Phone-hacking trial: Details held for royal 'discretion'

Clive Goodman Clive Goodman said he was just a "spear carrier" of phone hacking at the News of the World

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Police did not reveal the full extent of phone hacking in 2006 because they wanted to protect victims, including Royal Family members, a court heard.

Former News of the World royal editor Clive Goodman said the police and Crown Prosecution Service wanted to "protect the discretion of the victims".

He also said hacking provided all major stories in the years before his arrest.

Mr Goodman previously admitted hacking but denies conspiracy to commit misconduct in a public office.

On Wednesday Mr Goodman, 56, of Addlestone in Surrey, told the court he hacked Kate Middleton's phone 155 times, starting in December 2005.

He also said he hacked the phone of princes William and Harry before being sacked in 2007.

'Five-act opera'

Mr Goodman appealed against his dismissal and recorded a hearing with two senior executives at News International, the News of the World's parent company.

In a transcript of that recording, Mr Goodman said that - compared with a colleague who cannot be named for legal reasons - he was just a "spear carrier" rather than the "five-act opera" of hacking.

He told the Old Bailey that, at the time he was caught, "there was not a single significant story broken at the News of the World in the last couple of years" that the colleague had not got from tampering with phones.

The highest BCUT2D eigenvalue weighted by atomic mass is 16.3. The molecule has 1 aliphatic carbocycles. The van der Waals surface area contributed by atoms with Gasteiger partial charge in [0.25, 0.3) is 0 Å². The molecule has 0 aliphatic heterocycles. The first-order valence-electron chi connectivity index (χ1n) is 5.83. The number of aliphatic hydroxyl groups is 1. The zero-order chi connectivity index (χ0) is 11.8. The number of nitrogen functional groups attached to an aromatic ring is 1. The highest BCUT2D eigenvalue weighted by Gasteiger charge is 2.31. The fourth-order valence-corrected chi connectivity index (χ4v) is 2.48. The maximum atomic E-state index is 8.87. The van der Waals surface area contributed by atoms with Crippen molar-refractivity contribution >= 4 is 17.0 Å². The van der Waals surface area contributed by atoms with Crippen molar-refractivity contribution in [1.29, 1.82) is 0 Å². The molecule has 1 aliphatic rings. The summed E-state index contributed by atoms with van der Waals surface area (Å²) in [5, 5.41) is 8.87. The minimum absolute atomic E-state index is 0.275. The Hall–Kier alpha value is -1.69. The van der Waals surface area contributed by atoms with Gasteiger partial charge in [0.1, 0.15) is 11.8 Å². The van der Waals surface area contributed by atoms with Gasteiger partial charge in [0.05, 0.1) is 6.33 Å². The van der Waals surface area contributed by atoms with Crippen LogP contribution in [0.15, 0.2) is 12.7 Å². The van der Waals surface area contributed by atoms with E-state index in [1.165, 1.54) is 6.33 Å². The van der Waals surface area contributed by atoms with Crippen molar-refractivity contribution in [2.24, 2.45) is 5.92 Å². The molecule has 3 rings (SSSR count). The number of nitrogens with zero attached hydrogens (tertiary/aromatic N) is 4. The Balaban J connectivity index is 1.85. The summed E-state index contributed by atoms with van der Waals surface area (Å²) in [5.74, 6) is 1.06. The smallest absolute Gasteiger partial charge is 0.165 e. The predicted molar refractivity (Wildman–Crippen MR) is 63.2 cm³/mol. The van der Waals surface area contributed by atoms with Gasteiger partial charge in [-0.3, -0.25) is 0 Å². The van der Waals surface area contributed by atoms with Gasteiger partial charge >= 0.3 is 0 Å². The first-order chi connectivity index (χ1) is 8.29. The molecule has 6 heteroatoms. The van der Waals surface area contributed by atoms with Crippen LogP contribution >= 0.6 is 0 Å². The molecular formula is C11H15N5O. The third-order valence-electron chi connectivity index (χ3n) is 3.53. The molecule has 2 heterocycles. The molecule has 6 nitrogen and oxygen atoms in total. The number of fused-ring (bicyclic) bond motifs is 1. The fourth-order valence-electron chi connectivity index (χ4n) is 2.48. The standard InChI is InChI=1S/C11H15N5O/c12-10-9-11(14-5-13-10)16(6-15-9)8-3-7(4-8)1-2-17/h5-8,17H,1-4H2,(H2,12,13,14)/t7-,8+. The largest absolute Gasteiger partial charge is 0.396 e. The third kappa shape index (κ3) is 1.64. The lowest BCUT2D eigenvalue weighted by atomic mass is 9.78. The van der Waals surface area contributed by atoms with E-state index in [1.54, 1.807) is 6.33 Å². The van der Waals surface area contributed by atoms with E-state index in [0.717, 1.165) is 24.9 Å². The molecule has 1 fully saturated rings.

Mr Goodman and private detective Glenn Mulcaire were jailed in 2007 for phone hacking.

The jury earlier heard claims Mr Goodman was bullied and undermined at the News of the World by people including Andy Coulson, who was editor from 2003-07.

Andy Coulson Andy Coulson is one of the seven defendants in the phone-hacking trial

In his latest evidence, Mr Goodman said one senior editorial figure even tried to stop him talking to his sister, who was a senior sub-editor at the paper.

Mr Goodman told the jury about a time in 2005 when he asked to be excused from a royal tour to the US because his wife had recently had a baby and had been called to a meeting in France by her employer.

He said Mr Coulson was "not terribly sympathetic", adding: "He kicked the desk."

Mr Coulson has denied being a bully.

The News of the World closed in July 2011 after it emerged voicemails left on the mobile phone of murdered Surrey teenager Milly Dowler were intercepted.

Mr Goodman is one of seven people, including Mr Coulson, currently on trial for various offences related to hacking.

The all deny all the charges.

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